A bipartisan amendment offered by U.S. Reps. Lou Barletta (R, PA-11) and Jerry Costello (D, IL-12) during markup of the American Energy and Infrastructure Jobs Act of 2012 (H.R. 7) to maintain current truck size and weight limits while conducting a three-year study of the potential local and state costs such an increase might bring was passed by the House Committee on Transportation and Infrastructure.
The American Energy & Infrastructure Jobs Act is a five-year, $260 billion bill that will put people of the 11th District and the United States back to work rebuilding our nation's crumbling highways and bridges.
Rep. Barletta was concerned that giving states the option to increase truck size and weights, as H.R. 7 did before the amendment passed, would be a de facto national increase. There are significant safety and cost implications of such changes, as larger and heavier trucks are involved in an outsized percentage of fatal traffic accidents and cause greater damage to roads and bridges while underpaying for the damage caused. The study authorized by the Barletta/Costello amendment will examine these and other potential costs and changes to the national transportation system incurred by increasing truck sizes and weights.
"All trips begin and end on local roads. The cost of fixing these roads is in the hands of local taxpayers. Heavier trucks will damage local roads, which are not built to handle the extra weight. Local roads will become potholed, buckled, and broken much more quickly. They will need to be repaired and replaced sooner, and the cost for that will fall squarely on local governments and local taxpayers," Rep. Barletta said.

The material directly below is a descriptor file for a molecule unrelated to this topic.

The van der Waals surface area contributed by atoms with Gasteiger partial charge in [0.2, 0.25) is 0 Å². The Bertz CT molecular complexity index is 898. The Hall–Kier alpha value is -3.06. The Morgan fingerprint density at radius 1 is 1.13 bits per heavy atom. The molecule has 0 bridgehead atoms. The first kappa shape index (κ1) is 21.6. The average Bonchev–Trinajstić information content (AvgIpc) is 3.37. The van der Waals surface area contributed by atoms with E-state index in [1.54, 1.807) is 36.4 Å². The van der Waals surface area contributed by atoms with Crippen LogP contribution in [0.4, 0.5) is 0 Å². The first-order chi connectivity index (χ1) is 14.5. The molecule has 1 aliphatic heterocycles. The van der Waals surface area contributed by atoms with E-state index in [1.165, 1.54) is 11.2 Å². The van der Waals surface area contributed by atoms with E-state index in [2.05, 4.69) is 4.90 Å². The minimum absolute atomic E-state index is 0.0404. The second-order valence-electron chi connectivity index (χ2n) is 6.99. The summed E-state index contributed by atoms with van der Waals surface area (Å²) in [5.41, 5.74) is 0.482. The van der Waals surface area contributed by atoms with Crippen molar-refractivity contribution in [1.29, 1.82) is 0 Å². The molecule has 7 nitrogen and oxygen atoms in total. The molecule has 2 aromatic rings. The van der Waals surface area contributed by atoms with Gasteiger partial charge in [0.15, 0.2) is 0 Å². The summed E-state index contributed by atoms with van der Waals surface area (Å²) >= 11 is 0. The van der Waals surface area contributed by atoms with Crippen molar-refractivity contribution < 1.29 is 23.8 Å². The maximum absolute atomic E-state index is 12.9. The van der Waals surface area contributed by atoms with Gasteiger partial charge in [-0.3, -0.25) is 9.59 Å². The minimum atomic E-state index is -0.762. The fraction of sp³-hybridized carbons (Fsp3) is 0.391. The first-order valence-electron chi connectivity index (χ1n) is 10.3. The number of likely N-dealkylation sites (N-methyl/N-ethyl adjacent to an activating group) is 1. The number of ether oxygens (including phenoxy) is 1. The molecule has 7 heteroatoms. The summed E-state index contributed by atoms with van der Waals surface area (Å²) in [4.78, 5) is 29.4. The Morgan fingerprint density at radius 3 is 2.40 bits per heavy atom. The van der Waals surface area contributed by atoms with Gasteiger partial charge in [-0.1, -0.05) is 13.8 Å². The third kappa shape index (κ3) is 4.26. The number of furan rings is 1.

Wednesday afternoon, Rep. Barletta received an e-mail from the Pennsylvania Department of Transportation (PennDOT). That e-mail reads, in part: "The Commonwealth cannot accommodate larger and heavier trucks on its interstate system at this time. If we are going to move in this direction, PennDOT must be given an opportunity to evaluate major trucking routes, identify the necessary improvements and have funding in place to make them."
"This e-mail states that Pennsylvania's highways will not be able to handle the increased truck weight allowed by this bill. This study is absolutely needed before such a major change is allowed," Rep. Barletta said. "Pennsylvania has 5,000 structurally deficient bridges. Our neighboring state of Ohio has 4,000 structurally deficient bridges. Adding 17,000 pounds to our trucks will not make our bridges safer in Pennsylvania, or in Ohio, or in the hills of Tennessee, or on a winter road in Minnesota."
Public opinion polls for years have consistently shown overwhelming opposition to increasing truck sizes and weights. An April 2011 Lake Research Partners poll found 74 percent of Americans oppose heavier trucks.
The Barletta/Costello amendment was supported by numerous safety and law enforcement groups, including Advocates for Highway Safety, the Coalition Against Bigger Trucks, the National Troopers Coalition, the National Sheriffs' Association, and the National Association of Police Organizations.